Europe presses China for stronger yuan


During a state visit to Beijing, French President Nicolas Sarkozy urged China to let its currency rise more quickly against the euro – a message that EU officials are expected to echo in a visit this week (28 November), as the bloc’s trade deficit with the booming Asian economy soars. 

“We need to arrive at currency rates that are harmonious and fair,” Sarkozy said on 24 November at a joint press conference with his Chinese counterpart Hu Jintao. This means China should “accelerate the appreciation of the yuan against the euro”, he added. 

The yuan, which is still partly pegged to the plummeting US dollar, has fallen by almost 7% against the euro since the beginning of the year, causing a steep rise in already booming imports of cheap goods from the Asian economy. 

Jean-Claude Juncker, Luxembourg’s prime minister and chair of the Eurogroup of finance ministers, said the yuan was now undervalued by 20-25%, giving China an unfair trade advantage.

The EU’s trade gap with China is expected to reach €170 billion for the year 2007 – nearly 30% higher than in 2006 – causing increasing concern among European leaders and business. 

Last week, Tom Enders, chief executive of the EU planemaker Airbus, said the strong euro – which now stands at nearly $1.50 – had “passed the pain barrier”, causing a loss of competitiveness for European companies that is becoming “life-threatening”. He added that Airbus may increasingly have to consider outsourcing production to lower-cost countries, such as China, as it has become unsustainable for it to sell its aircraft in dollars when around half of production costs are paid for in euros. Last March, the company already announced 10,000 job cuts across Europe (EURACTIV 2/03/07).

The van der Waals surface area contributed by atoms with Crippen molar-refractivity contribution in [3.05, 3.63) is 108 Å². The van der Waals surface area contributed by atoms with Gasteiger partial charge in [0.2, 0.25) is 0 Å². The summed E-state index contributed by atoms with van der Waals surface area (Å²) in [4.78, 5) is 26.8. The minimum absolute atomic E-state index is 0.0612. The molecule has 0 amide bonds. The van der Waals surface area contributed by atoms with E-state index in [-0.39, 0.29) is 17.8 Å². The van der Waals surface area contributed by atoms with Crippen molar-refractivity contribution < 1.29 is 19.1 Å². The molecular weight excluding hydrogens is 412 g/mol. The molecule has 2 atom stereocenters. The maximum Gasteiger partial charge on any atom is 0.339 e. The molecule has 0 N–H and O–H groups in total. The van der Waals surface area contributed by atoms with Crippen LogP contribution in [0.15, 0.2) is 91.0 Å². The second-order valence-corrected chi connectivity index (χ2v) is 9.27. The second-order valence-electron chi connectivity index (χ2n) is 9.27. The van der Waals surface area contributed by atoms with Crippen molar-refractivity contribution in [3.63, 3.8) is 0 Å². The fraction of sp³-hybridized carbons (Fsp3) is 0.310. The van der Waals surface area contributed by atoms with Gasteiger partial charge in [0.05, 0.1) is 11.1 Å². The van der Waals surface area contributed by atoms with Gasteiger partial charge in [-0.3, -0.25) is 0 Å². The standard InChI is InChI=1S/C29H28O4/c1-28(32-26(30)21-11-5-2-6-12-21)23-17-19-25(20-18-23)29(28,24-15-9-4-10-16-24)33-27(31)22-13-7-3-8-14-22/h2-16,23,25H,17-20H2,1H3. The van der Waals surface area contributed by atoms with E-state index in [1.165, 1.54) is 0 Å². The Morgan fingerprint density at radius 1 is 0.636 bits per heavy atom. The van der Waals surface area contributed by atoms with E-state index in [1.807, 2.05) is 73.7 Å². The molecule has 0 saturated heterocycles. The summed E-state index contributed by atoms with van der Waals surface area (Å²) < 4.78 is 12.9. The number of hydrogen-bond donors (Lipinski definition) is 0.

Nevertheless, despite the euro’s height, the company, which was part of Sarkozy’s high-level business delegation to Beijing, succeeded in clinching a $17 billion deal with China for the delivery of 160 planes. The deal is considered essential for Europe to keep its foothold in the flourishing Chinese aviation market, as Airbus struggles to compete with its US rival Boeing. 

The French state-owned nuclear energy group Areva also signed an €8 billion deal with China for two nuclear reactors and more than ten years’ worth of fuel. 

The EU wants China to further open up its economy to European business. This will be the message carried by a high-level EU delegation, including Commission President José Manuel Barroso and EU trade chief Peter Mandelson, at a bilateral summit on 28 November. 

Mandelson is expected to warn China that it will face tougher action by Brussels unless it operates a “major change” on investment restrictions, red-tape barriers for EU companies and counterfeiting. 

And, for the first time, the EU delegation will be accompanied by representatives of the euro zone, including Juncker, European Central Bank President Jean-Claude Trichet and the Commissioner in charge of monetary affairs, Joaquín Almunia. They are expected to hammer home the message that letting the yuan rise will also allow the Chinese economy to cool down a little and put a dampener on rising inflation in the country. 

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